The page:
TUCSON, Ariz. (KOLD News 13) - “If we can smell it, we can’t sell it."
That’s what Madeline Freidman, a realtor with Long Realty, likes to say. She’s talking about lingering smoke scents, which can stick around long after residents move out.
Cigarette smoke can reduce a home price by nearly 30 percent, one study says, and removing the smell can be difficult, requiring a special treatment.
David Scott, owner of BioOne Tucson, sends his crews to homes around the area, as they spray and wipe every surface and clean vents to remove the smell of smoke. But cigarettes, he said, are not the only reason they’re called in.
“We see both cigarette and cannabis odor, and they’re treated the same way and do the same thing to the house,” Scott said.
When it comes to marijuana and home value, the research stinks.
You might have heard of the green rush in places like Colorado and California — home prices soared as people flocked to the legalized states. When it comes to living next to dispensaries, some realtors reported higher residential property values near grows, but more have seen a decrease in property value. However, most reported no change in property values at all.
“It’s very damaging to a seller to have a house placed on the market ... if it has an intense smell of some sort,” Freidman said.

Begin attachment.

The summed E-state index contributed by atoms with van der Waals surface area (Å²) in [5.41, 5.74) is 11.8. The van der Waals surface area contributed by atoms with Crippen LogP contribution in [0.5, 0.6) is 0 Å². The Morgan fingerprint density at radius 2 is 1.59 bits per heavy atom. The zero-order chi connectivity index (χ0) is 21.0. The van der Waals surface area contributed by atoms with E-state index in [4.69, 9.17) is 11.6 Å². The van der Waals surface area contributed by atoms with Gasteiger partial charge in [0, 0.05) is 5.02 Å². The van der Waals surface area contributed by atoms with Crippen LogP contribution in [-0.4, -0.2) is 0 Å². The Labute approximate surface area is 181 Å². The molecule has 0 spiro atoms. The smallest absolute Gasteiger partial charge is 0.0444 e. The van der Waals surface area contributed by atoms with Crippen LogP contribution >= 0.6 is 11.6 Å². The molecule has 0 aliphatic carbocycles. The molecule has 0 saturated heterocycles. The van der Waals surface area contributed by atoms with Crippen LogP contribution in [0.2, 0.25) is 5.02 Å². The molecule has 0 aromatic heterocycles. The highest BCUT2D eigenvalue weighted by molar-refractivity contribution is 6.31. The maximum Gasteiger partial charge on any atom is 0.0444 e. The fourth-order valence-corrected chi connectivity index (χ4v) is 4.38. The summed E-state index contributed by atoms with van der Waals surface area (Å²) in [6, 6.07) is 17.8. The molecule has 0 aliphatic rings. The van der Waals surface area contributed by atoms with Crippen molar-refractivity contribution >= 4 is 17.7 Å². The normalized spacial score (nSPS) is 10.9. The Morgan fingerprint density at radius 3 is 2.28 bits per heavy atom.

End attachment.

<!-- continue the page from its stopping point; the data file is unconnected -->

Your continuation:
Tony Landry smokes medical cannabis, he said after leaving the military with a back injury and a long addiction to opioids.
“It brought me a way of dealing with pain that’s not as addictive,” Landry said.
Smoking marijuana is one of his preferred ways to medicate.
“I don’t feel like it does, but someone who doesn’t consume cannabis would more than likely smell (it),” he said about lingering marijuana scent.
There is not much research on how a cannabis odor would impact a home’s bottom line, but in a recent study by the National Association of Realtors, about 50 percent of leasers found it wasn’t hard to re-lease a property after tenants smoked cannabis. Some states are seeing more addendums added to lease agreements prohibiting smoking of any kind.
“Legalization’s not going to go away,” Mike Robinette, executive director of the cannabis advocacy group Southern Arizona NORML, said. “It’s here to stay with 33 states with some form of legalization. You can’t put the genie back in the bottle.”
So, will toking up in your house lead to a lower price? Don’t count on the sell going up in smoke just yet.
But if you don’t want to risk it, Freidman said the best thing to do is try to make your home smell nice.
“Anything that smells clean and fresh works,” she said.
About 30 percent of realtors say they’ve had a hard time selling a property marijuana was grown in.